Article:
The discussions about how the iPod has made people into Stepfords like the bad robot wife movie is hilarious. Anyone with a long commute knows the daily mindlessness and sense of complete lost time, even life from those lifeless, senseless minutes that seem to drain years from one's life. My iPod took the drear out, engaged my mind with audiobooks or at least let me feel like the time was valuable with foreign language vocabulary study.
I find this book odd for its obsession with music, since music is only one of many types of media one can consume on this device. One company, sadly gone out of business, created a set of Chinese character flashcards for the iPod, which I thought was awesome. I love Lumosity, so I was really stoked to hear they'd created Apps for the iPod, but when I went to the iTunes store, was sad to discover they are only for the iPod touch.
The pocket entertainment system has significantly reduced the pain of plane rides and unfortunately, I have endured too many transoceanic flights -- the worst is a half-globe flight with a wailing infant -- but the iPod adds a cottony distance between me and the child making sleep possible and taking the edge off the baby's high notes.
Honestly, I can't imagine life without this thing now. It improves my life in so many ways. I can consume audio books at a significantly higher rate than I was ever able to consume paperbooks. And I can carry them with me without exceeding airline luggage limits. I can change, according to brain fatigue from Chinese philosophy or Japanese language instruction to Judas Priest with the same swish and flick hero Harry uses to vanquish villains in Potter flicks.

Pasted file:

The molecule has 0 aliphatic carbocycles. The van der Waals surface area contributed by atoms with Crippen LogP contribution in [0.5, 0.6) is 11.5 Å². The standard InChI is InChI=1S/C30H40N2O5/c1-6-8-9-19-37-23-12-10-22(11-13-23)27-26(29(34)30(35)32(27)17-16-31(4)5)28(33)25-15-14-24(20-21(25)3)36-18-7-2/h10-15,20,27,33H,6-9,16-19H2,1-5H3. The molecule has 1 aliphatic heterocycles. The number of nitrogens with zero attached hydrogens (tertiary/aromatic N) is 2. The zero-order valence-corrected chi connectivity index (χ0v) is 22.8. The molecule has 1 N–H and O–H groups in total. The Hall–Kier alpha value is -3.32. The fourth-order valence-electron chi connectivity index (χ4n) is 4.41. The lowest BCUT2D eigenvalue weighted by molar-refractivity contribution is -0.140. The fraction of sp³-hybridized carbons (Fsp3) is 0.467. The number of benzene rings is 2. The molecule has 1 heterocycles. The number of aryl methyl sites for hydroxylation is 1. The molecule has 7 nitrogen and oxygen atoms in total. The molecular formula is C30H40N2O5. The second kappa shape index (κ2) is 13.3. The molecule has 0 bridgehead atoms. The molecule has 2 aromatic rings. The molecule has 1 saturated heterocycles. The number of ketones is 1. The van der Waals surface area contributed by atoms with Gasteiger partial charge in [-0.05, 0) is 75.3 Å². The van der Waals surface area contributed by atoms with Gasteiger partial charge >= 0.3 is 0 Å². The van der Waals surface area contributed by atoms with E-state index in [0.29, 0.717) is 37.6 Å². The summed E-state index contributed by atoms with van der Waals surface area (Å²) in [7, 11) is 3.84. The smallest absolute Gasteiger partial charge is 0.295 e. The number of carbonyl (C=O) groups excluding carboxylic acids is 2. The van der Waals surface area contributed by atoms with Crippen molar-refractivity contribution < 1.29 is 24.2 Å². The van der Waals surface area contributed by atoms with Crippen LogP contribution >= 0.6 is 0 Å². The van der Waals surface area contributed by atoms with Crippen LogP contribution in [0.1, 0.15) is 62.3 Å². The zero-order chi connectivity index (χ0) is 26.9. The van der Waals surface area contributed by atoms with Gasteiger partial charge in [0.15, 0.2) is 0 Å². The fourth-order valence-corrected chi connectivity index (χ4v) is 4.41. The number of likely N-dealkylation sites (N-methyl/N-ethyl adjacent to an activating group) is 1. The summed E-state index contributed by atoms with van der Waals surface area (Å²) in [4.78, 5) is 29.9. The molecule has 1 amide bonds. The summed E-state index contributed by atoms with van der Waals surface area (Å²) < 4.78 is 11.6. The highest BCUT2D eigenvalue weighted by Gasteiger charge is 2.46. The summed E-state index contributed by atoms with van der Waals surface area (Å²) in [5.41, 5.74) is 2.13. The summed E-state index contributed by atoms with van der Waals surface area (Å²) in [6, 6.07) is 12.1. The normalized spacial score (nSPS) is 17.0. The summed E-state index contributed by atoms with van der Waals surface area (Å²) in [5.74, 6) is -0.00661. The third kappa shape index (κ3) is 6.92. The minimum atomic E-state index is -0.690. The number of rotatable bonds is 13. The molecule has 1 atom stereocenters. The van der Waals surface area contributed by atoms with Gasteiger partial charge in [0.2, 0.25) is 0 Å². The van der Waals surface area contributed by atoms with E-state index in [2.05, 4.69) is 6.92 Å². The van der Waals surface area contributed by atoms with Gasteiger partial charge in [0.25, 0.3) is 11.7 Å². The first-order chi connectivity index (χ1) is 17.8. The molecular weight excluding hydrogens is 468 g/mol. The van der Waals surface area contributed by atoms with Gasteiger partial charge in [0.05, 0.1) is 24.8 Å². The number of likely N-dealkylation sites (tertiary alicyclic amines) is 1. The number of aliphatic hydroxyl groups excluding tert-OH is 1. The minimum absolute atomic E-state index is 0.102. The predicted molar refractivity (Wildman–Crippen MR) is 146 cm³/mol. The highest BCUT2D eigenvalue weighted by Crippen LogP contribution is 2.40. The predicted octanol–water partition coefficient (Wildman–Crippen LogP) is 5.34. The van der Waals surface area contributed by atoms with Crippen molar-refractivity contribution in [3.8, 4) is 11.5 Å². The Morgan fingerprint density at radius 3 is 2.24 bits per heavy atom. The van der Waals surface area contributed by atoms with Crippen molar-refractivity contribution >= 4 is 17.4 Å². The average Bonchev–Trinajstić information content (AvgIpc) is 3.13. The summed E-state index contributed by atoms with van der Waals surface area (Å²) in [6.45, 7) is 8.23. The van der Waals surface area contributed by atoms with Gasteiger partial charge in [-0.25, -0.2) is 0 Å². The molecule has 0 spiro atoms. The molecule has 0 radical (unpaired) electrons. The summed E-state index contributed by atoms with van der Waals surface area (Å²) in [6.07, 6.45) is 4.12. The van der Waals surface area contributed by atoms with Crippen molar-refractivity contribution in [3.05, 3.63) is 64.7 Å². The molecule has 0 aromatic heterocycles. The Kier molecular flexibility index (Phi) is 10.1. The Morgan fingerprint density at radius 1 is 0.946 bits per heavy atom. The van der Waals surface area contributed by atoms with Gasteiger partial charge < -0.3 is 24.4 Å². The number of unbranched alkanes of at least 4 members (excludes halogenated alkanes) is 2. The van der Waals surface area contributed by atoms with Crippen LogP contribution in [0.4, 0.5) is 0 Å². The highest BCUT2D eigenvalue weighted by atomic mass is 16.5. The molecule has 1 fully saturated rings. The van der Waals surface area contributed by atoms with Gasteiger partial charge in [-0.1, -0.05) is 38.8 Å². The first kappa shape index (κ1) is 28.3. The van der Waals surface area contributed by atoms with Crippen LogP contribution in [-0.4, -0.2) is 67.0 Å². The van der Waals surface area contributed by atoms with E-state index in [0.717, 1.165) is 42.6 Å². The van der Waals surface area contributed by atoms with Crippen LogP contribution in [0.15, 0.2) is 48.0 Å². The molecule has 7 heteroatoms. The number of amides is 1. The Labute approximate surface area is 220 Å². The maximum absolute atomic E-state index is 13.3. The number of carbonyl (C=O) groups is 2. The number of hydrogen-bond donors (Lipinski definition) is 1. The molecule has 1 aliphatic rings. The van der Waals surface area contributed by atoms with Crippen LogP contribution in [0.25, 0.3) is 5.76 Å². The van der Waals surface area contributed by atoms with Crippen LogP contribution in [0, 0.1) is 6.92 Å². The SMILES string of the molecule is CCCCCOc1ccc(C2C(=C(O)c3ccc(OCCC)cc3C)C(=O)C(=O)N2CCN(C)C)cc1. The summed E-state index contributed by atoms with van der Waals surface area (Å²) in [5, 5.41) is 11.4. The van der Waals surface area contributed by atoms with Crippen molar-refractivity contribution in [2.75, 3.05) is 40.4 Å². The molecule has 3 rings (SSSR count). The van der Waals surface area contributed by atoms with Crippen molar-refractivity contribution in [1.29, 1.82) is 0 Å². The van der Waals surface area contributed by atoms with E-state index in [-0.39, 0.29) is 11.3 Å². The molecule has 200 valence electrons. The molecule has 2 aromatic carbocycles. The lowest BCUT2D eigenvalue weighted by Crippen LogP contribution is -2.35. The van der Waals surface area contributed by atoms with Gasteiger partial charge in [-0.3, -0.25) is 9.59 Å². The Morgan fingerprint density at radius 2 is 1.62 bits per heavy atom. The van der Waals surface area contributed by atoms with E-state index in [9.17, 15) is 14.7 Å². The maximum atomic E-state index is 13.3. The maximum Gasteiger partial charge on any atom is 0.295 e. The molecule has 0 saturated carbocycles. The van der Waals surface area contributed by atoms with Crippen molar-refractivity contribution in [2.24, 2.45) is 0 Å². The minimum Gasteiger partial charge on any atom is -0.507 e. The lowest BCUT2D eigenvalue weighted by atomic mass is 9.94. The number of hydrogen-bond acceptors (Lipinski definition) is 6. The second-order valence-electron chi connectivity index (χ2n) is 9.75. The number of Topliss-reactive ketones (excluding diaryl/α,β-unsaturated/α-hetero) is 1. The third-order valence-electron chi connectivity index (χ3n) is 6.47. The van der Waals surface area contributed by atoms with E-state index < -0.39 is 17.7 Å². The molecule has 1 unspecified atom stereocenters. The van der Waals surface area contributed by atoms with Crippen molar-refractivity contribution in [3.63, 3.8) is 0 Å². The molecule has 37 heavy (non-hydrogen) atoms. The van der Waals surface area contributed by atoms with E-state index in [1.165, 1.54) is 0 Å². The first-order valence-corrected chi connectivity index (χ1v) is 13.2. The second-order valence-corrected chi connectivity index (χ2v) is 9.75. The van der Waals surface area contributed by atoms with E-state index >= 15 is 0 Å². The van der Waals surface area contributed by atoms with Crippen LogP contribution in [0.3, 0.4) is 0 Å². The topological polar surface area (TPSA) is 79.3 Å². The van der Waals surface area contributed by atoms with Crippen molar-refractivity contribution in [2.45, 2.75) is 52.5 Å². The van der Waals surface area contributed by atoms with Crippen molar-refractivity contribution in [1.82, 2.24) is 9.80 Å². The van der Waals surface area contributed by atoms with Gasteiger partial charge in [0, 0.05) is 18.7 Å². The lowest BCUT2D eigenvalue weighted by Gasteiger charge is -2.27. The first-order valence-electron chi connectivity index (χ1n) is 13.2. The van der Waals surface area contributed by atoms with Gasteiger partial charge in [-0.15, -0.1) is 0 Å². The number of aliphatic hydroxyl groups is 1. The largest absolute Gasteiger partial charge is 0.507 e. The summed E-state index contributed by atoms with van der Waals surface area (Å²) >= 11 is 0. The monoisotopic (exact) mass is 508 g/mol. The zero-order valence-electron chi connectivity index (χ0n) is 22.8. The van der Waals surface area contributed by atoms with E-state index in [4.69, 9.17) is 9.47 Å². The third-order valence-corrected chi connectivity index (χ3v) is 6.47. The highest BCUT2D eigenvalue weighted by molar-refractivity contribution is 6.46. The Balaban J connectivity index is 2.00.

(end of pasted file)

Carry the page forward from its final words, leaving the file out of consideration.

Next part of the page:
Thanks to the Apple team and thanks to Steven Levy for this fun and frolicking history of the thing that modernized life.
I read on the internet that iPods have sold more than 300 million. In this book, Steven Levy notes that the walkman sold around 300 million. Is that right? Are they neck and neck for sales? Seems odd somehow.
This title reads more like a collection of magazine articles or essays than a solidly researched book. Given its source - Newsweek tech writer Steven Levy - that doesn't surprise. The sections that discussed the development of the iPod and the thinking of Apple's staff were interesting, but lengthy discussions of hip young people trying to out-cool each other with their music selection, or an inane chapter on whether the shuffle function is really random (of course it is!) bog down what could have been a much more in-depth look at an admittedly amazing product and cultural phenomenon.
Not one single character developed to relate to. Whats worse is no info either. He makes a hundred references to how "sexy", how "naked the beauty is". Tries to get you to believe it is the "drug of today". It is neither. Nothing helpful like, tips, shortcuts, fixes support, websites, NOTHING! The whole book is about how your playlist can make you cool. Dozons of obscure bands are mentioned.(with no sample sound of course.) Nothing about photos, or t.v. programs, The man does not even talk about the fact it playes videos or movies. One whole chapter wasted on, if the "shuffle is random or not! Yes it is. In his perfection rant, he doesn't wish to talk about the high cost-crashes-cables that break in your hand-no support-$30.00 for a piece of plastic accessory-downloads of inconsistent quality and volumn-you buy it and they think they still own it, dictating exactly what you may or may not do. We can go on. Bottom line, the artist sets the mood, and delivers the emotions, not the i-pod. It's a high teck tape recorder, thats all. The positive item is the author has a great vocabulary and a good writer. In the end no info was exchanged, i learned almost nothing,and it was a waste of time and money.